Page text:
During the year several Members had contributed their experience to the Neighbourhood Engineering Groups which aimed to promote engineering among the younger generation. Another development during the year was the allocation of a page on the CSM web site.
The Secretary noted that CSM had initiated the first Annual Victor Phillips Memorial Lecture on 5th March 2002. Dr. Phillips had been a long standing Institute Member. Unfortunately the subject of the lecture was not recorded in the Secretary’s Report
Th first lecture meeting was held on 11th October 2001 and was delivered by Mr. F. Russell, Principle Consultant of Rio Tinto Technical Services Ltd, on the subject of “Block Caving Methods in Mining”. There was an attendance of 64 at this interesting lecture which had been followed by a lively question and answer session. The Secretary had unfortunately found it impossible to reproduce all the pictures, diagrams and graphs used in the lecture.
The second lecture, on 1st November 2001, was on “Coastal Erosion of Devonian Rocks” delivered by Mr. D. Millar of the CSM at short notice because the programmed lecturer had been taken ill. He described the use of rock mechanics in enabling the effect of sea action on coastal erosion which applies applies to other rock formations and as well as the Devonian. He mentioned studies then ongoing into the use the same wave energy that causes coastal erosion to generate energy in old coastal mine shafts.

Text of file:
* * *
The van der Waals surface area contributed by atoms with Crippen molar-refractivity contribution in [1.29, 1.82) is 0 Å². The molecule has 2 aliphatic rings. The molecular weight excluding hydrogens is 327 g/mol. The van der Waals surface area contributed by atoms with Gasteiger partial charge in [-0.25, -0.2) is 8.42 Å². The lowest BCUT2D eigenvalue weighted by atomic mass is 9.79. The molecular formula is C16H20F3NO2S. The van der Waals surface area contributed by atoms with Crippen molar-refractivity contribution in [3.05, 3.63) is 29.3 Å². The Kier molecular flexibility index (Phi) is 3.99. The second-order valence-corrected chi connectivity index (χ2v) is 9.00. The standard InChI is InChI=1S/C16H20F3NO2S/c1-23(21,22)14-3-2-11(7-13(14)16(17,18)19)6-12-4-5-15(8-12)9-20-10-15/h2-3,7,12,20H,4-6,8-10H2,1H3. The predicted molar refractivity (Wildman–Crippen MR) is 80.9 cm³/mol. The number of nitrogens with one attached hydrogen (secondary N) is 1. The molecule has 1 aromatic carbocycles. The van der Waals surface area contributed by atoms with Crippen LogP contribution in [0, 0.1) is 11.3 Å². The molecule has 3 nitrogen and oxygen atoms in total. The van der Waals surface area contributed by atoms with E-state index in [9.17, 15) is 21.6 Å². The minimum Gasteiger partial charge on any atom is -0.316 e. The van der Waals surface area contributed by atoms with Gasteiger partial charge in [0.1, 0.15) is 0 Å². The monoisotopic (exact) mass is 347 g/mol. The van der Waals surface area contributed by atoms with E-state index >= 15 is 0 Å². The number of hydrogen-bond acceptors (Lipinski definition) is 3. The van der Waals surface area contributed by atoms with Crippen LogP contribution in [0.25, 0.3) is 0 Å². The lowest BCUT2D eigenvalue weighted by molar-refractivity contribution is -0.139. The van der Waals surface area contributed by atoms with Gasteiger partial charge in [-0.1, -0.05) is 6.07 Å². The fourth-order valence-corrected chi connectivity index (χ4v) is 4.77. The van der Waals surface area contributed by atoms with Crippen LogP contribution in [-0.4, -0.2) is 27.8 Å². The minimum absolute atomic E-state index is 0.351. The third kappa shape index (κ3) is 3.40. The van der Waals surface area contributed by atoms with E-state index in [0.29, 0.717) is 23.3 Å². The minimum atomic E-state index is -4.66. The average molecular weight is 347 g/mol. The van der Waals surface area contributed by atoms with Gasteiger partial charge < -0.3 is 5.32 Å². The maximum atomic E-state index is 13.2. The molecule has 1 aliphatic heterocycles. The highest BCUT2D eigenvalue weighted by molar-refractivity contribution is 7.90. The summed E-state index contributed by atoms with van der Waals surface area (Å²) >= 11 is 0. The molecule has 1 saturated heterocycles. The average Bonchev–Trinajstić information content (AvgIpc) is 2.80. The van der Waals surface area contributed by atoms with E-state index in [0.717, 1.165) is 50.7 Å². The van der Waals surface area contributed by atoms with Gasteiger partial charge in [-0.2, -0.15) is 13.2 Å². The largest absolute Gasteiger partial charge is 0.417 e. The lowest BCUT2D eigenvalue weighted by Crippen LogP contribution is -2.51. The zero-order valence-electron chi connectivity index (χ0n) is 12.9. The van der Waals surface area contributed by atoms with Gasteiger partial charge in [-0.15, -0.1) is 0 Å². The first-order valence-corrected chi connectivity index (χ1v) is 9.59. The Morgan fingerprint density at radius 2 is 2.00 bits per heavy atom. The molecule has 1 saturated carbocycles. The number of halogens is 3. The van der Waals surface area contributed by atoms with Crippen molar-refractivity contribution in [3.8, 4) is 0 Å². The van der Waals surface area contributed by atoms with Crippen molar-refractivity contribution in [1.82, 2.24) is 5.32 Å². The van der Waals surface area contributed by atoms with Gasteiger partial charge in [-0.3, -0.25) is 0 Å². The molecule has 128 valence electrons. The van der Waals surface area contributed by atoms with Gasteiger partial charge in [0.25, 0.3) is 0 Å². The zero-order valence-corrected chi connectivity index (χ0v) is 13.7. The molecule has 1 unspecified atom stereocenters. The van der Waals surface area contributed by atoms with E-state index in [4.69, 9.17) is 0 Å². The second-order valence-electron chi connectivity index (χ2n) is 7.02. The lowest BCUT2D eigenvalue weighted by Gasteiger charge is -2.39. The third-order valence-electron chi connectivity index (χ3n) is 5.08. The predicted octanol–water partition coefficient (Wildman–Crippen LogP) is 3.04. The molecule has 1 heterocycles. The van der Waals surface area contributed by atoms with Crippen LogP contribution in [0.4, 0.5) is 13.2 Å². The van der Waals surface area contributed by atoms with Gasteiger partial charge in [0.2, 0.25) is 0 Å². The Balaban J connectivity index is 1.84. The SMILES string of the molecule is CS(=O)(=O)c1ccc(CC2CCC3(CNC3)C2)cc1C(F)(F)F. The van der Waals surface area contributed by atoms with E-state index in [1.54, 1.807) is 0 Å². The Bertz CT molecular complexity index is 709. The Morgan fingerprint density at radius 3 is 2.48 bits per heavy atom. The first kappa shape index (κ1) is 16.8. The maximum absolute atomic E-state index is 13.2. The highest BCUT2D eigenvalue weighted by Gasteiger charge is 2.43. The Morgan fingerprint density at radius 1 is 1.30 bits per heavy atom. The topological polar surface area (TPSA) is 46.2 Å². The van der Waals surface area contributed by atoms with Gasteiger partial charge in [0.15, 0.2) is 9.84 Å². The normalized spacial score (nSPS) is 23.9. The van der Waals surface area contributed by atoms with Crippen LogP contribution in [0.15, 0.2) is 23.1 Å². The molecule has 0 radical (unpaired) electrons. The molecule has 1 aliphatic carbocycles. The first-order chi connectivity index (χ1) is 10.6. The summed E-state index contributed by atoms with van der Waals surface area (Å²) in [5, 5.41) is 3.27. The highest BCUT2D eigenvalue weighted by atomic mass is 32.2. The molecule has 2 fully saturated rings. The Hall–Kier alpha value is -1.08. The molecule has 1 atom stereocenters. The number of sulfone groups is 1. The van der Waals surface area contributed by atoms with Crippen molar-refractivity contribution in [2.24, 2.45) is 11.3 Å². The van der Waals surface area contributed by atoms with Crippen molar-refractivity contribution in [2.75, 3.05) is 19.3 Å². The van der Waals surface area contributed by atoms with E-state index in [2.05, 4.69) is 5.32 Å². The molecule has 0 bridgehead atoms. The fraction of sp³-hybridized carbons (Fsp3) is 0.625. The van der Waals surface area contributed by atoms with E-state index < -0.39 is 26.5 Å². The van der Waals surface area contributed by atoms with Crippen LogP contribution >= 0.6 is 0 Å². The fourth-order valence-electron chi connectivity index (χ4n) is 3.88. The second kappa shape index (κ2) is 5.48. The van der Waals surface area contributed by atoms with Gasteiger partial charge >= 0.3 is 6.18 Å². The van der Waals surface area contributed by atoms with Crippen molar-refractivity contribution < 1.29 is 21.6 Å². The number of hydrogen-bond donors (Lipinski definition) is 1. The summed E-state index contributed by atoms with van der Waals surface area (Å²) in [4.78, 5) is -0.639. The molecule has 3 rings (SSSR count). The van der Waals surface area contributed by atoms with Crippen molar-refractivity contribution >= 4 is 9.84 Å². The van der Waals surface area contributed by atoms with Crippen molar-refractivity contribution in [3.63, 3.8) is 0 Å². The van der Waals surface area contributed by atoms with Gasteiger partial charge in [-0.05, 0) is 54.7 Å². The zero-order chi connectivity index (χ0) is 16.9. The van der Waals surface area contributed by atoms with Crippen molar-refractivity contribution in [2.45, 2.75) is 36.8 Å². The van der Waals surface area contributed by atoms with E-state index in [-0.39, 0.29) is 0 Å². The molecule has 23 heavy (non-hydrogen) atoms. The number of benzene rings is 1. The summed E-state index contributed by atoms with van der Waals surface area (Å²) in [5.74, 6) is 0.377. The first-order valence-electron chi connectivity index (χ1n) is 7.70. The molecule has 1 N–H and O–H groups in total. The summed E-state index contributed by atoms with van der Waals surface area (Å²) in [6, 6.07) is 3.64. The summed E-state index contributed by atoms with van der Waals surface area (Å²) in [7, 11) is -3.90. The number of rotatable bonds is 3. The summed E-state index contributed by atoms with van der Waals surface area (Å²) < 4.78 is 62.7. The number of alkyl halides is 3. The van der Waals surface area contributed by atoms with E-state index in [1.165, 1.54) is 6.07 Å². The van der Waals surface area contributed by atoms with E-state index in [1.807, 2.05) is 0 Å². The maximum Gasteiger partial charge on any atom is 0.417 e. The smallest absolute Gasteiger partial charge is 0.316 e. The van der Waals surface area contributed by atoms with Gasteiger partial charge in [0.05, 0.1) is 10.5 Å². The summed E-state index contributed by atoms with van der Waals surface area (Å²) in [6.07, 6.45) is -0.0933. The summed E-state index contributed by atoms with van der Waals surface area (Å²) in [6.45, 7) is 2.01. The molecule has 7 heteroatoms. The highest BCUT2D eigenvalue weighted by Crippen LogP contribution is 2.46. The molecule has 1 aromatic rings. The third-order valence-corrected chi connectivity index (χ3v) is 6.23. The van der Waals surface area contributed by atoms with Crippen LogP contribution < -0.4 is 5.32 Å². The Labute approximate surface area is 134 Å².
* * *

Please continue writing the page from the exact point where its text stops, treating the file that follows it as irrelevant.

There were two lectures dealing with waste. The first delivered by Mr. P. Rudin, Development Manager of County Environmental Services Ltd. on 6th December 2001 had the self-explanatory title of “Waste to Energy. The Role of Waste to Energy in an Integrated Solution to our Waste Problem”. The solutions he discussed have not changed since the date of his lecture and are remain the subject of heated discussion over ten years later. This was a joint meeting with Minerals Engineering Society and there was a lengthy discussion with the 29 attendees.